Why people hate meetings—and what you can do about it.
When you hear the word meeting, what’s your gut reaction?
The other day, I was listening to a podcast about productivity where the guest was bemoaning the amount of time that we waste on meetings. Curious if this feeling was the norm, I decided to turn to my LinkedIn community and ask: “When you hear the word ‘meeting,’ what is the first time that comes to mind?”
Well, over 8,000 views and 75 comments later, I got my answer.
Ninety-five percent of the comments were negative. Responses like “waste of time,” “here we go again,” “boring,” “unnecessary,” and “counterproductive” were common, along with many other negative associations.
Considering that we can spend up to 65% of our time in meetings, especially if we’re in a leadership position, this is a big problem.
But, I would argue, it’s one that can be solved. Because the problem people have isn’t meetings themselves; it’s the unproductive way those meetings are run.
So often when it comes to meetings, we forget to ask the most simple question: Is a meeting the best way to communicate this information? Or, put another way: Is a meeting the best use of our time here, or is there a more efficient way to achieve our goal?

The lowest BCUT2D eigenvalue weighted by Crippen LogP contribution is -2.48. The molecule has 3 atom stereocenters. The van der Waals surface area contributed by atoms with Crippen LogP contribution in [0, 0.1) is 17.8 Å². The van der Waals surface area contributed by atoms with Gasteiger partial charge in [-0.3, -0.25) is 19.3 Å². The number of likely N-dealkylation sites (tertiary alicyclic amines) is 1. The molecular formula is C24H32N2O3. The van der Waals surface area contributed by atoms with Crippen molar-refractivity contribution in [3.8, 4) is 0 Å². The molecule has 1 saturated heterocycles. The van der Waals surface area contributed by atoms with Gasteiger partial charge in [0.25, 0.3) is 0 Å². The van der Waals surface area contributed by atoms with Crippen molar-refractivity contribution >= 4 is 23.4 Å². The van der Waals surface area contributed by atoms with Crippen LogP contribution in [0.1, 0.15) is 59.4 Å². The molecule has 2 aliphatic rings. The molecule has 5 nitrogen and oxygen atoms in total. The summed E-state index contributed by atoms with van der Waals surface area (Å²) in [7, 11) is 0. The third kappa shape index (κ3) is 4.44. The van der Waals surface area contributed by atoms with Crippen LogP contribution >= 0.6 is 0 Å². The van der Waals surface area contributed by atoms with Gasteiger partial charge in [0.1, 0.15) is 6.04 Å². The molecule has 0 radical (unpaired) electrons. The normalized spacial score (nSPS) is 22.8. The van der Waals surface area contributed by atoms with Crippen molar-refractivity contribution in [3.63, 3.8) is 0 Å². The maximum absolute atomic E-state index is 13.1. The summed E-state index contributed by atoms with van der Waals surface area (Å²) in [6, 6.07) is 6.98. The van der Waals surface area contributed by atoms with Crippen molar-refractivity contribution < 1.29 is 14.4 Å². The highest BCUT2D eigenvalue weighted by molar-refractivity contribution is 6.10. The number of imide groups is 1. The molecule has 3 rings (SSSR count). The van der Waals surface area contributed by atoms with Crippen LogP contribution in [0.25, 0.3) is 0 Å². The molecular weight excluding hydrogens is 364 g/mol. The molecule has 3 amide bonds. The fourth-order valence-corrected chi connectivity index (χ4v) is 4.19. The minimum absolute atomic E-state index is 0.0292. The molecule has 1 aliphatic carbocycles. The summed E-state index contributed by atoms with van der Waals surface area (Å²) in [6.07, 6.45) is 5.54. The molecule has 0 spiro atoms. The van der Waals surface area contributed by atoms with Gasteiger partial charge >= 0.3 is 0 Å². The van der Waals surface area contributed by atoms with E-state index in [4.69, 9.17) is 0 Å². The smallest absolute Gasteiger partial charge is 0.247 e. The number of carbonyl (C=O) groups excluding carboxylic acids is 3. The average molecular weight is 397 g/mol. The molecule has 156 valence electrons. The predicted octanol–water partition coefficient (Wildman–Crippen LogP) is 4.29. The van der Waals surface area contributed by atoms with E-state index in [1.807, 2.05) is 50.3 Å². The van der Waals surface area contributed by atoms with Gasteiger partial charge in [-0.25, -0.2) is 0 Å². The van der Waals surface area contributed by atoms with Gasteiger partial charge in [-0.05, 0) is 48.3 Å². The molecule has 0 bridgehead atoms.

Because there’s nothing worse than a meeting that could have been an email. (Except a year’s worth of meetings that could have all been emails.)
Here are a few of my favorite Ptex Practical Pointers for conducting productive, effective, and, yes, enjoyable meetings.
1. Assign a leader.
One person needs to take ownership of the meeting. They’re the one who will set and communicate the agenda ahead of time, determine the key decision-makers who must be present at the meeting, make sure the meeting starts and ends on time, and ensure that it stays on topic and achieves its goal. Without a leader who takes responsibility for the success of a meeting, it will likely fail in at least one of those crucial areas.
3. Communicate whether it’s a “decision” or “discussion” meeting.
Generally, meetings have two purposes. Sometimes it’s to brainstorm, bounce ideas, gather ideas. And sometimes, it’s to reach a decision about something. Everyone at that meeting needs to be clear on which one it is! Otherwise, not only will people not come properly prepared, but there’s a high likelihood that people will come out more frustrated and confused than they came in—and you’ll be no closer to achieving your goal.
3. Start and end on time.
If you’ve reached the end of the meeting and you haven’t finished, don’t go over the meeting time. Simply schedule another meeting to continue the conversation. Similarly, if the conversation ends earlier than expected, don’t be afraid to end the meeting early! Make sure to leave time for at least 5 minutes of “wrap-up” time and the end to review takeaways, so that each person is clear on their next steps.
Face-to-face meetings can be extremely powerful when they’re done right. These tips are just the tip of the ice burg (no pun intended), but I hope they help you make your meetings more productive.
What have you done to improve the way you run meetings? Comment and let me know! I would love to hear from you.